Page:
In reality, even though we didn’t get all the money, I gained so much more from the campaign: exposure for the film; support and encouragement from some surprising sources; a knowledge of how better to run a crowdfunding campaign; and more than half of that $11,000 via individual checks and PayPal payments.
As a gay man of a certain age, I am constantly in awe of how much society has evolved. This evolution became very evident to me when I posted information about the film’s Kickstarter campaign on the Facebook page for my graduating class.
Evan Wolfson: "What we hope will be the last chapter" of the freedom to marry movement
New York - Following its decision last fall to effectively green light same-sex marriage in 11 states, the U.S. Supreme Court today agreed to hear six consolidated marriage cases out of Ohio, Michigan, Tennessee, and Kentucky this term, with a ruling potentially by June. The Court's review will take place on a transformed legal landscape, with gay couples being able to marry in 36 states, covering two-thirds of the American people, and with nearly 60 federal and state courts having struck down discriminatory marriage bans in the past two years.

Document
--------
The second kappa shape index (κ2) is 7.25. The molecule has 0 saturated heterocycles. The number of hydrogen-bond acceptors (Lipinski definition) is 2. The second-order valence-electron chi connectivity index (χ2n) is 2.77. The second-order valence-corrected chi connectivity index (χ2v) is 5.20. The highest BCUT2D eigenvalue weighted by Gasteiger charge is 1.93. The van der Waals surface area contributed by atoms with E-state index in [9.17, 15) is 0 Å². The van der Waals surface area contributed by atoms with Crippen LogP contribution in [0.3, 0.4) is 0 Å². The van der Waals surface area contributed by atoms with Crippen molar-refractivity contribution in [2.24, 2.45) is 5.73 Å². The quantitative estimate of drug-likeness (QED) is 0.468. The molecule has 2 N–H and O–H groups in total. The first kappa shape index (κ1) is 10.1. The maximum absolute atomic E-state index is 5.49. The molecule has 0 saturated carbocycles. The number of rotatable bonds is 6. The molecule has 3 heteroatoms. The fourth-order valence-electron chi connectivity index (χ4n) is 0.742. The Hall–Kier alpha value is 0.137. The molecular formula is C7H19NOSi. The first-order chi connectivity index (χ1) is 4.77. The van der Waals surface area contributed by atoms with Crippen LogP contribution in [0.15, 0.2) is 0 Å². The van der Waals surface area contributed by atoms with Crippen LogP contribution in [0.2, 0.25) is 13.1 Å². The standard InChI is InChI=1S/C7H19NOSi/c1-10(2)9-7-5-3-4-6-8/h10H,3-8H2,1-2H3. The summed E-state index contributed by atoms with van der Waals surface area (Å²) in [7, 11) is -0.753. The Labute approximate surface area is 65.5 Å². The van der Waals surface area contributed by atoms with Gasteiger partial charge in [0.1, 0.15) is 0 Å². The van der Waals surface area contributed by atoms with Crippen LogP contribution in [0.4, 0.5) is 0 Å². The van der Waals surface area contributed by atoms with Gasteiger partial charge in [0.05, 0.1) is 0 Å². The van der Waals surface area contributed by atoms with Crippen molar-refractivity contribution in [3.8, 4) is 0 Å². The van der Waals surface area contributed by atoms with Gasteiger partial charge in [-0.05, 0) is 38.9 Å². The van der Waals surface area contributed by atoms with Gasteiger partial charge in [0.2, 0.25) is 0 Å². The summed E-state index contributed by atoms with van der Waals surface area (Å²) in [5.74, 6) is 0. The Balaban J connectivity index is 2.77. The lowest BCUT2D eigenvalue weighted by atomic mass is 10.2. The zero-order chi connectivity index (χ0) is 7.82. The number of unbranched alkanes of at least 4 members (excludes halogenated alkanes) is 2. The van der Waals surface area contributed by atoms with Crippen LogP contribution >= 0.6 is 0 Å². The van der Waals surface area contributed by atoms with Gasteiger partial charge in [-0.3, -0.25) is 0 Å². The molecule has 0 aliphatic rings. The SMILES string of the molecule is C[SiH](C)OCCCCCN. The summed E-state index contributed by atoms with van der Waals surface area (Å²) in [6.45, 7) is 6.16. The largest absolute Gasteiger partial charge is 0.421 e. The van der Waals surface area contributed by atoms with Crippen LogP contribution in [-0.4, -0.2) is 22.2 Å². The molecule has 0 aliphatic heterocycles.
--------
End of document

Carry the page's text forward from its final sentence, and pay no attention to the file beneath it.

"The Supreme Court's decision today begins what we hope will be the last chapter in our campaign to win marriage nationwide - and it's time," said Evan Wolfson, president of Freedom to Marry. "Freedom to Marry's national strategy has been to build a critical mass of marriage states and critical mass of support for ending marriage discrimination, and after a long journey and much debate, America is ready for the freedom to marry.